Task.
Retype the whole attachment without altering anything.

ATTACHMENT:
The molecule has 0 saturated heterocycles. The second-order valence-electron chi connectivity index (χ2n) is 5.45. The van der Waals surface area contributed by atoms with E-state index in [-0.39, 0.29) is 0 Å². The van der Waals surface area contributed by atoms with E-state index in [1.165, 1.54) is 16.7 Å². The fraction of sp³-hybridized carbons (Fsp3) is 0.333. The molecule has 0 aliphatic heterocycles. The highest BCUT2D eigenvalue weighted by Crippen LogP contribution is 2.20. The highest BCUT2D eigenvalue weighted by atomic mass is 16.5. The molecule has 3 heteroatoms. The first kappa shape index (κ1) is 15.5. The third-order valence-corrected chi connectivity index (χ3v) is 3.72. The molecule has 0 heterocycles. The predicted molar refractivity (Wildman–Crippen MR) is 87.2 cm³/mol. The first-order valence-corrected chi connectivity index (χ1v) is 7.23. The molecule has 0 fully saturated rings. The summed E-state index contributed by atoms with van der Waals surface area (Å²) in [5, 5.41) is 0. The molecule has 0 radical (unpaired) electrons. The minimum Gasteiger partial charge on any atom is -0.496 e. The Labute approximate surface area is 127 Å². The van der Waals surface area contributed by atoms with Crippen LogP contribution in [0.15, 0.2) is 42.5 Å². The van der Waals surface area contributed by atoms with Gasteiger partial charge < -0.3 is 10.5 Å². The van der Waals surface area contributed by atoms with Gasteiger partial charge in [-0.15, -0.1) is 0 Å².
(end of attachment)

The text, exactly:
The molecule has 0 saturated heterocycles. The second-order valence-electron chi connectivity index (χ2n) is 5.45. The van der Waals surface area contributed by atoms with E-state index in [-0.39, 0.29) is 0 Å². The van der Waals surface area contributed by atoms with E-state index in [1.165, 1.54) is 16.7 Å². The fraction of sp³-hybridized carbons (Fsp3) is 0.333. The molecule has 0 aliphatic heterocycles. The highest BCUT2D eigenvalue weighted by Crippen LogP contribution is 2.20. The highest BCUT2D eigenvalue weighted by atomic mass is 16.5. The molecule has 3 heteroatoms. The first kappa shape index (κ1) is 15.5. The third-order valence-corrected chi connectivity index (χ3v) is 3.72. The molecule has 0 heterocycles. The predicted molar refractivity (Wildman–Crippen MR) is 87.2 cm³/mol. The first-order valence-corrected chi connectivity index (χ1v) is 7.23. The molecule has 0 fully saturated rings. The summed E-state index contributed by atoms with van der Waals surface area (Å²) in [5, 5.41) is 0. The molecule has 0 radical (unpaired) electrons. The minimum Gasteiger partial charge on any atom is -0.496 e. The Labute approximate surface area is 127 Å². The van der Waals surface area contributed by atoms with Crippen LogP contribution in [0.15, 0.2) is 42.5 Å². The van der Waals surface area contributed by atoms with Gasteiger partial charge < -0.3 is 10.5 Å². The van der Waals surface area contributed by atoms with Gasteiger partial charge in [-0.15, -0.1) is 0 Å².